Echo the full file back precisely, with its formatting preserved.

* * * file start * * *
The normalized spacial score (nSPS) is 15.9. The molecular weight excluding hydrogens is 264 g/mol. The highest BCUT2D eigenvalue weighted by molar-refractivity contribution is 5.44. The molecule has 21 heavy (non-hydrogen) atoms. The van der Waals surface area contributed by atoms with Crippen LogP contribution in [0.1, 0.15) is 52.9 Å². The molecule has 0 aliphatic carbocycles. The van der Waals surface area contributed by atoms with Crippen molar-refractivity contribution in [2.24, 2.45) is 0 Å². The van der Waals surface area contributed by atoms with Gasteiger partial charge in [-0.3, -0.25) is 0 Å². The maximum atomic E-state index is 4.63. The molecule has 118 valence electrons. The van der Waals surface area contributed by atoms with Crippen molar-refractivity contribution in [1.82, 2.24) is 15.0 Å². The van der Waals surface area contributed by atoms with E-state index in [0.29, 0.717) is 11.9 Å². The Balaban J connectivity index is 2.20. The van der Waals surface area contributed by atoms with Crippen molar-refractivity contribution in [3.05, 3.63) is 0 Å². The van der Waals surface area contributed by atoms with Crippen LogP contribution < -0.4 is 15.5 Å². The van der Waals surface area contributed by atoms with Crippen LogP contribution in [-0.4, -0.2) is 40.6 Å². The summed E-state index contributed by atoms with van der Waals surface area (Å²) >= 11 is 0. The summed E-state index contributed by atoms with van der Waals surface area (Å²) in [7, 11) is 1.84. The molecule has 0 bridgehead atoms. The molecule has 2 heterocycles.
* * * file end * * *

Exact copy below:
The normalized spacial score (nSPS) is 15.9. The molecular weight excluding hydrogens is 264 g/mol. The highest BCUT2D eigenvalue weighted by molar-refractivity contribution is 5.44. The molecule has 21 heavy (non-hydrogen) atoms. The van der Waals surface area contributed by atoms with Crippen LogP contribution in [0.1, 0.15) is 52.9 Å². The molecule has 0 aliphatic carbocycles. The van der Waals surface area contributed by atoms with Crippen molar-refractivity contribution in [2.24, 2.45) is 0 Å². The van der Waals surface area contributed by atoms with Gasteiger partial charge in [-0.3, -0.25) is 0 Å². The maximum atomic E-state index is 4.63. The molecule has 118 valence electrons. The van der Waals surface area contributed by atoms with Crippen molar-refractivity contribution in [1.82, 2.24) is 15.0 Å². The van der Waals surface area contributed by atoms with E-state index in [0.29, 0.717) is 11.9 Å². The Balaban J connectivity index is 2.20. The van der Waals surface area contributed by atoms with Crippen molar-refractivity contribution in [3.05, 3.63) is 0 Å². The van der Waals surface area contributed by atoms with Crippen LogP contribution < -0.4 is 15.5 Å². The van der Waals surface area contributed by atoms with Crippen LogP contribution in [-0.4, -0.2) is 40.6 Å². The summed E-state index contributed by atoms with van der Waals surface area (Å²) >= 11 is 0. The summed E-state index contributed by atoms with van der Waals surface area (Å²) in [7, 11) is 1.84. The molecule has 0 bridgehead atoms. The molecule has 2 heterocycles.